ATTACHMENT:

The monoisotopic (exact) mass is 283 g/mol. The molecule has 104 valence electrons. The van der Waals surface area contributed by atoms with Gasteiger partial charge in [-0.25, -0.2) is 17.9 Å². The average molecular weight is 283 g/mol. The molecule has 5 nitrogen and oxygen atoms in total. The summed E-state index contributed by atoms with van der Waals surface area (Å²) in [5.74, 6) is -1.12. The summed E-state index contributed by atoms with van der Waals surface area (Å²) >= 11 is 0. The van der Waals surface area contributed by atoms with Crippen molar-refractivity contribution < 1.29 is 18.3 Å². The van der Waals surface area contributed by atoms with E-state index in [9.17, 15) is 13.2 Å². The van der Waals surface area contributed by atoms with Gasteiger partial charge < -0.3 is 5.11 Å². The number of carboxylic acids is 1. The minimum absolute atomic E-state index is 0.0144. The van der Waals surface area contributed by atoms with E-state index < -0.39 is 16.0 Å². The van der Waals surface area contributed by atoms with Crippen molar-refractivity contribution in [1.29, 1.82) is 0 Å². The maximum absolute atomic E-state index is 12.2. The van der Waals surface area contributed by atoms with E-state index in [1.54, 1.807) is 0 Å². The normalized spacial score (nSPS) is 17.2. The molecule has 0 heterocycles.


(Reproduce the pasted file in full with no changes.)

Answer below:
The monoisotopic (exact) mass is 283 g/mol. The molecule has 104 valence electrons. The van der Waals surface area contributed by atoms with Gasteiger partial charge in [-0.25, -0.2) is 17.9 Å². The average molecular weight is 283 g/mol. The molecule has 5 nitrogen and oxygen atoms in total. The summed E-state index contributed by atoms with van der Waals surface area (Å²) in [5.74, 6) is -1.12. The summed E-state index contributed by atoms with van der Waals surface area (Å²) >= 11 is 0. The van der Waals surface area contributed by atoms with Crippen molar-refractivity contribution < 1.29 is 18.3 Å². The van der Waals surface area contributed by atoms with E-state index in [9.17, 15) is 13.2 Å². The van der Waals surface area contributed by atoms with Gasteiger partial charge < -0.3 is 5.11 Å². The number of carboxylic acids is 1. The minimum absolute atomic E-state index is 0.0144. The van der Waals surface area contributed by atoms with E-state index < -0.39 is 16.0 Å². The van der Waals surface area contributed by atoms with Crippen molar-refractivity contribution in [1.29, 1.82) is 0 Å². The maximum absolute atomic E-state index is 12.2. The van der Waals surface area contributed by atoms with E-state index in [1.54, 1.807) is 0 Å². The normalized spacial score (nSPS) is 17.2. The molecule has 0 heterocycles.